The latest bitcoin price rally pushed the cryptocurrency’s price above its average production cost, at least according to Alex Krüger.
The crypto market analyst noted that bitcoin mining difficulty increased substantially following the asset’s so-called bottom formation on December 15, 2018, in $$3,100-3,200 range. That signified that more miners were entering the bitcoin economy despite layoffs and shutdowns taking place across the horizon. Meanwhile, the breakeven cost on the December 15 bottom formation was sitting around $3,150. After deducting mining rig depreciation, the value surged to $3,850 against a $3,200 bitcoin price.
But as of April 18, 2019, the breakeven costs were ranging between $3,550 and $4,350 against a $5,250 bitcoin price. That, at least, ensured a 900 dollar profit for each bitcoin mined.
Krüger reminded that he was calculating operating expense based on the electricity rate of 5.5 cents kWh. So, the breakeven cost could vary in line with an increase or a decrease in power rates.
“An exact number is heavily dependent on electricity cost,” Krüger added. “[For example,] last December Coingeek reported an electricity cost (inclusive of all operational expenses) of $0.073. I am using $0.055.”
Krüger power rate assumptions were lesser than what Chinese miners were paying to run their bitcoin operations. Hashage, a Sichuan-based company with six bitcoin mining farms, revealed that Chinese plants were supplying more electricity against the demand. As a result, they were paying as little as 3.5 cents kWh for hosting equipment on miners.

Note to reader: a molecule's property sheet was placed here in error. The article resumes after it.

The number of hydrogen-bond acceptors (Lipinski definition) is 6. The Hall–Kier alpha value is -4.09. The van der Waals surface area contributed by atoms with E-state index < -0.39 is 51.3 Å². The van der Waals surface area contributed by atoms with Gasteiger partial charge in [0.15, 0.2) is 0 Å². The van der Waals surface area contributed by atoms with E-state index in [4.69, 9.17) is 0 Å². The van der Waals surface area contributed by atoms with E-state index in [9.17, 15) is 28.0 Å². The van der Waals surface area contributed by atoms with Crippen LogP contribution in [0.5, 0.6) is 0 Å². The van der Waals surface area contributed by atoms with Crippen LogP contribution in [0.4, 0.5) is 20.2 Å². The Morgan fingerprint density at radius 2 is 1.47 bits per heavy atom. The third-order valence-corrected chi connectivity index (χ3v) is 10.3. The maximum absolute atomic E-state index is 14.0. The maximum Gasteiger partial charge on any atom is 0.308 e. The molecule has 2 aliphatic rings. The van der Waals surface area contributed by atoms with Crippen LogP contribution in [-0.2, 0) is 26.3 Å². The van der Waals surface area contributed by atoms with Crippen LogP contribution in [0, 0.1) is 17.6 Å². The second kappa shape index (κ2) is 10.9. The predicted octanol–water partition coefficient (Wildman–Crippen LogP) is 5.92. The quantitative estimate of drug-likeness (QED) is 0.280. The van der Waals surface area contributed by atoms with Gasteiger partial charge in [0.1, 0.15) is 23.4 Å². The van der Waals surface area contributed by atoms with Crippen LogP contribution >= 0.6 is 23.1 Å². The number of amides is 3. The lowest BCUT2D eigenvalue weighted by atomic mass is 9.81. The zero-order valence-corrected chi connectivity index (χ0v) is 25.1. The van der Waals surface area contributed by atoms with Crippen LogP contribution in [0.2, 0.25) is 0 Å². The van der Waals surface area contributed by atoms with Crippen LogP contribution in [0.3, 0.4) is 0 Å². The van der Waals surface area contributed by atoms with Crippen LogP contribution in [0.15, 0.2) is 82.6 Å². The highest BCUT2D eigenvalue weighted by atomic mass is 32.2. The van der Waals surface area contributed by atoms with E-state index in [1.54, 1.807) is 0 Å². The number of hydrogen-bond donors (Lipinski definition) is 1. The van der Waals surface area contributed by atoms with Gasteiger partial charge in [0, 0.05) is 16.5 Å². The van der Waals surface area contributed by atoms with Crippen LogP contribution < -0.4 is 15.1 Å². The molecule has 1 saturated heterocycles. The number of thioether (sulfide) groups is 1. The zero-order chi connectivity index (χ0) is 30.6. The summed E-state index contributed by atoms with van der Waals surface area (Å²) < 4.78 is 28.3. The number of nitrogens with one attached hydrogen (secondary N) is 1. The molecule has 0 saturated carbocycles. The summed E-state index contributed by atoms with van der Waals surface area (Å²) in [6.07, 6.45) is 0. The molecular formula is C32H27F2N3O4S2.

At the current bitcoin price, and using all the Krüger’s assumptions except for the electricity rate, one can assume that miners in China are making more than $2,000 in profits after mining one bitcoin. [Note: the calculations do not include pool fees.]
Of course, the numbers as mentioned above could change with even the slightest disruption in one of the metrics. The electricity rates are not constant, but given that more than 80 percent of the bitcoin mining takes place in China, the profits mentioned above can guarantee upside balance sheets for a majority of miners.
The Chinese government lately expressed its plans to ban cryptocurrency operations. Though the decision has not matured into action yet. But the displacement for miners, that contribute more than 90 percent hash rate to run the bitcoin blockchain could bring interim trouble. Miners could be forced to look for other domiciles in the regions, the nearest being Mongolia or Hong Kong (it’s pretty expensive, though).
The huge hash rate deficiency left by the Chinese miners could pose opportunities for other countries. For instance, Bitfury, one of the only non-Chinese bitcoin mining farm operating from Georgia, could accelerate operations to control the bitcoin blockchain. Meanwhile, countries like Iceland and India could also start mousetrapping a portion of bitcoin mining distribution thanks to their affordable costs.